During the Second World War, the word “sacrifice” meant many things. Funding the war effort is a clear example of Americans’ sacrifice made to achieve victory.
United States citizens’ purchase of government securities during the war made possible the herculean efforts on the battle fronts and the factories and farms of the home front. “Total war” meant the galvanization of all American industry toward one purpose: winning the war. The funds which made total war possible came from the pockets of Americans who had little to give after years of economic depression.
To drum up support, the U.S. government used shrewd advertising methods, such as posters with bright colored art, brimming with patriotic images to stir Americans to buy bonds. The artist Norman Rockwell’s four famous paintings, “The Four Freedoms,” recalled President Franklin Roosevelt’s 1941 Message to Congress warning of what was at risk in a world at war. Rockwell’s paintings were used as central images in war bond posters. The government also used star power from Hollywood and the world of popular music, as Marlene Dietrich and Red Skelton, among others, lent their celebrity to the drive for war bonds. The Washington Monument grounds were used as a gathering point for war bond rallies in the nation’s capital, including the “Cavalcade of Freedom” stage performances and fireworks on July 4, 1944, just as city halls, parks, and squares served such purposes in small towns across the nation.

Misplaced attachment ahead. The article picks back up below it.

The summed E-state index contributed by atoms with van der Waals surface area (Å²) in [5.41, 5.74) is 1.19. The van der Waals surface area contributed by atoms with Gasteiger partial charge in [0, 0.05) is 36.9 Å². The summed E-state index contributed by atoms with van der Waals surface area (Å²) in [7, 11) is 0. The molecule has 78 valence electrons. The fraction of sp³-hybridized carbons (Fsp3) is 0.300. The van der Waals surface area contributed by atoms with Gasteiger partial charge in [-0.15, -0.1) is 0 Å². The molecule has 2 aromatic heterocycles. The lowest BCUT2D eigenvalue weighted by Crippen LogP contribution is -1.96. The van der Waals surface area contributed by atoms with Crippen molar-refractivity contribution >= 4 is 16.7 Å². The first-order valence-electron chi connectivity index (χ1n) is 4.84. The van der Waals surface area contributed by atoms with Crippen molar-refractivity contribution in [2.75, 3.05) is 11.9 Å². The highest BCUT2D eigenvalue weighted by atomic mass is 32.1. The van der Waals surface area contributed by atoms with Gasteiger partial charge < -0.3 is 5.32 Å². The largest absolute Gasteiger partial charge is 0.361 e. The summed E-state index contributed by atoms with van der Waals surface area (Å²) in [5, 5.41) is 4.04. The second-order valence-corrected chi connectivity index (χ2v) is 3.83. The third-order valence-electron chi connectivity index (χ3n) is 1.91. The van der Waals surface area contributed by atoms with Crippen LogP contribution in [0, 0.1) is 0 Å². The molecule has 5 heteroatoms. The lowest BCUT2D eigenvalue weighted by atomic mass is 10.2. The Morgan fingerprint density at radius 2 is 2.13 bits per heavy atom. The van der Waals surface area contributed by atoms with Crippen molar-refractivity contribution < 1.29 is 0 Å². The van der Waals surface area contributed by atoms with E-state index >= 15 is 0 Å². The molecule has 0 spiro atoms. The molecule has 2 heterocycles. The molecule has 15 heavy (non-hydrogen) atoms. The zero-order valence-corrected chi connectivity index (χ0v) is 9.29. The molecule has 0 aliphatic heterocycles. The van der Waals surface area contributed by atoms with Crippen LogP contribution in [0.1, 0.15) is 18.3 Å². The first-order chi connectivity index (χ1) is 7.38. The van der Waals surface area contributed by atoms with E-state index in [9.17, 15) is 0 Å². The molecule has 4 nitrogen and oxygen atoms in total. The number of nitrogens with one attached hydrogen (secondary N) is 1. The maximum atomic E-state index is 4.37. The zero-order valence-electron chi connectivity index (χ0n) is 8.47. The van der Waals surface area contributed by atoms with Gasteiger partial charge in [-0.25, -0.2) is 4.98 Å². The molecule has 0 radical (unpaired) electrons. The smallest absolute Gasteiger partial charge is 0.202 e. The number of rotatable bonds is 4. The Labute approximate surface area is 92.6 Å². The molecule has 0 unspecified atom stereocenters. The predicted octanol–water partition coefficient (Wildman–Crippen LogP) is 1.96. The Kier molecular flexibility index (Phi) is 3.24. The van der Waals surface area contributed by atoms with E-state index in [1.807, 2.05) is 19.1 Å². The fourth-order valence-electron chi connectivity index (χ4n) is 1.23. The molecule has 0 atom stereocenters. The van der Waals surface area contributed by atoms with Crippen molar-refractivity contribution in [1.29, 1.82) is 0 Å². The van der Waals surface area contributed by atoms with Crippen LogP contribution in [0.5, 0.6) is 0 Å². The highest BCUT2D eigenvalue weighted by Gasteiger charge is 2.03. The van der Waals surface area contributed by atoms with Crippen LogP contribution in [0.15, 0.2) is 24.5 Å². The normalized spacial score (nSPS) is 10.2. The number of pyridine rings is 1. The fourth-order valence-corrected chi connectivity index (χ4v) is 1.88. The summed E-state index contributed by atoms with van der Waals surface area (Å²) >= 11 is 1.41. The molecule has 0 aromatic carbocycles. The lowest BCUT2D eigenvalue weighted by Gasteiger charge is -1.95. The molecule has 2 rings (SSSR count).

A bas relief panel on the World War II Memorial designed by Ray Kaskey Studios depicts a war bond drive. The scene depicts a patriotic parade with men and women of all ages, including a Boy Scout holding a “Buy War Bonds” poster and a uniformed soldier snapping a salute. In the car near the soldier, a man holds a fistful of war bonds for the patriotic revelers to purchase.